Mayweather vs. Paul: More of a Boxing Problem

Showtime

I have never bypassed a Floyd Mayweather Jr. fight and will always recognize his undefeated 50-0 career as a top-10 fighter of all-time with a Hall of Fame career. Mayweather was good for boxing, created a buzz. and built a legacy as a four-division world champion.

So the Floyd Mayweather Jr. and Showtime Boxing circus is Sunday night on Pay-Per-View and I am not writing about his exhibition fight with YouTube star Logan Paul to create a buzz. I will bypass this circus and continue to focus on the boxing superstars of today that deserve more attention.

Because this is Floyd Mayweather, there has to be a buzz and hype. No judges at ringside and an official winner will not be declared because the fight is not sanctioned by the Florida State athletic board of directors. However there is a betting line and Mayweather is the predominant favorite in Las Vegas. I guarantee the million or more Mayweather followers and million or more Jake Paul YouTube subscribers will be watching.

But allow me to use this forum to vent. Allow me to say this is another black eye for boxing, even though there are some legitimate and good fights on the card including the return of former 154-pound champion Jarrett Hurd and Badou Jack, a former light heavyweight title holder.

And I am disappointed that Showtime Boxing has gone this route. The reputed network has always delivered great fights and upcoming champions with their SHOWBOX telecasts, but Mayweather-Paul is strictly all business and about numbers.

This a major problem for boxing, though the demographics from a new generation of fans wants to see more of this.

Mayweather is listed by Forbes as one of the 50 highest paid athletes from 2012-15, and says this is not about the money. His motto is ‘give the people a show.’ and of course, Paul, the YouTube star he opposes, has a following to create this circus down in Miami.

Unfortunately, though, the loyal boxing fan will take an interest in Floyd Mayweather. The powers that be at Showtime, instead, have decided to go another route and would rather be the major player here, putting a reputed boxing network to shame.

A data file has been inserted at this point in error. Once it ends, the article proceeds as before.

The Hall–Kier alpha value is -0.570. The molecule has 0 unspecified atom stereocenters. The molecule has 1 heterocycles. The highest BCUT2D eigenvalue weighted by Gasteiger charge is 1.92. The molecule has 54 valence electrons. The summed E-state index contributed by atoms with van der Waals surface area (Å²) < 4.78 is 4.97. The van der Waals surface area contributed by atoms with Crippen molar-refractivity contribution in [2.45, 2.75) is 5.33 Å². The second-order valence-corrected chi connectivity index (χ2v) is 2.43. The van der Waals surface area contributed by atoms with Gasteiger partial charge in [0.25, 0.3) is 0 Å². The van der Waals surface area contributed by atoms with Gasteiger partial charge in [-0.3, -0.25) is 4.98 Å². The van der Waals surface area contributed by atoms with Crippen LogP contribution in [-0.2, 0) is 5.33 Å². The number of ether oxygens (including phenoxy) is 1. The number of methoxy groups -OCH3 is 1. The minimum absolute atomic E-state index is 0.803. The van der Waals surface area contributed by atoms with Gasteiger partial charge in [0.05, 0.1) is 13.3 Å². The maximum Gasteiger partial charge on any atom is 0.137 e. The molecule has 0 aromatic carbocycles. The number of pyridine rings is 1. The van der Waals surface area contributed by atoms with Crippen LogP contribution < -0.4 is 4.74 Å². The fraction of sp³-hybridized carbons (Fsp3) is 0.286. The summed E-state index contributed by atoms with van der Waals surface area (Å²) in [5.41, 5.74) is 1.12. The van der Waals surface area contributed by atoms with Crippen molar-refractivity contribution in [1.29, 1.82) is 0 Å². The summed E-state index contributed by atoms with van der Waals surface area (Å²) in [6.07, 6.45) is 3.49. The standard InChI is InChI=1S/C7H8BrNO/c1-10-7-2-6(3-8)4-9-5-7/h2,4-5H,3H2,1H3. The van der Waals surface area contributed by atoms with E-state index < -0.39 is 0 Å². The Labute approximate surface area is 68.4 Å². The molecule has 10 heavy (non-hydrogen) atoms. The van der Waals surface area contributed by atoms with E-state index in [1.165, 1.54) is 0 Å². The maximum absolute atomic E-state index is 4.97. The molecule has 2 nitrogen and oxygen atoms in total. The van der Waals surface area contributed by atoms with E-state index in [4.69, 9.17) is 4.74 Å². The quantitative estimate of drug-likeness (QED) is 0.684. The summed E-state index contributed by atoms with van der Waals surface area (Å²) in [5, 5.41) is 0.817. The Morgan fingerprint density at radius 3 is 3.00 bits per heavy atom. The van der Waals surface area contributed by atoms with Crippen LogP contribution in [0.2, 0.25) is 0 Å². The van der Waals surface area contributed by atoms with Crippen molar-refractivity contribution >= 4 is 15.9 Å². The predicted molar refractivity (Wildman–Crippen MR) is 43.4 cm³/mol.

Showtime and Mayweather share the opinion about boxing going in another direction, and to a point, the sport has a different demographic that appeals to a younger audience which leaves a boxing purist like me to not accept what the public will buy into Sunday night.

If you are under the impression that Floyd Mayweather Jr. has returned to make more boxing history, then you need to think otherwise because it’s all about the money. It is possible, Mayweather could be embarrassed and this circus in the ring will tarnish all of those attributes of his Hall of Fame career.

And the final PPV numbers could come close to rival previous Floyd Mayweather PPV fights with Manny Pacquiao and that other circus with MMA champion Conor McGregor.

So I am not offering a prediction here because this is an exhibition and all the suspense will be about the return of Floyd Mayweather. And is Logan Paul a legitimate fighter when this is done and said for?

Instead, Showtime and their PPV division should focus on what is ahead with a huge Summer of championship fights and showcasing the stars of today including July 26th, when Gervonta Davis on PPV defends the WBA ‘regular” junior welterweight title against Mario Barrios.

That my friends is worth the buy. Mayweather and Paul, this is an issue that boxing needs to address and the only way to stop this circus is establish a national boxing commission that will never come to fruition.

If you want to see a circus and a fight with no meaning then you can shell out $49.95, well that’s your prerogative.

Comment: [email protected] Facebook.com/Rich Mancuso

About the Author

Rich Mancuso

Rich has covered countless New York Mets, Yankees, and MLB teams along with some of the greatest boxing matches over the years. He is an award winning sports journalist and previously worked for The Associated Press, New York Daily News, Gannett, and BoxingInsider.com, in a career that spans almost 40 years.

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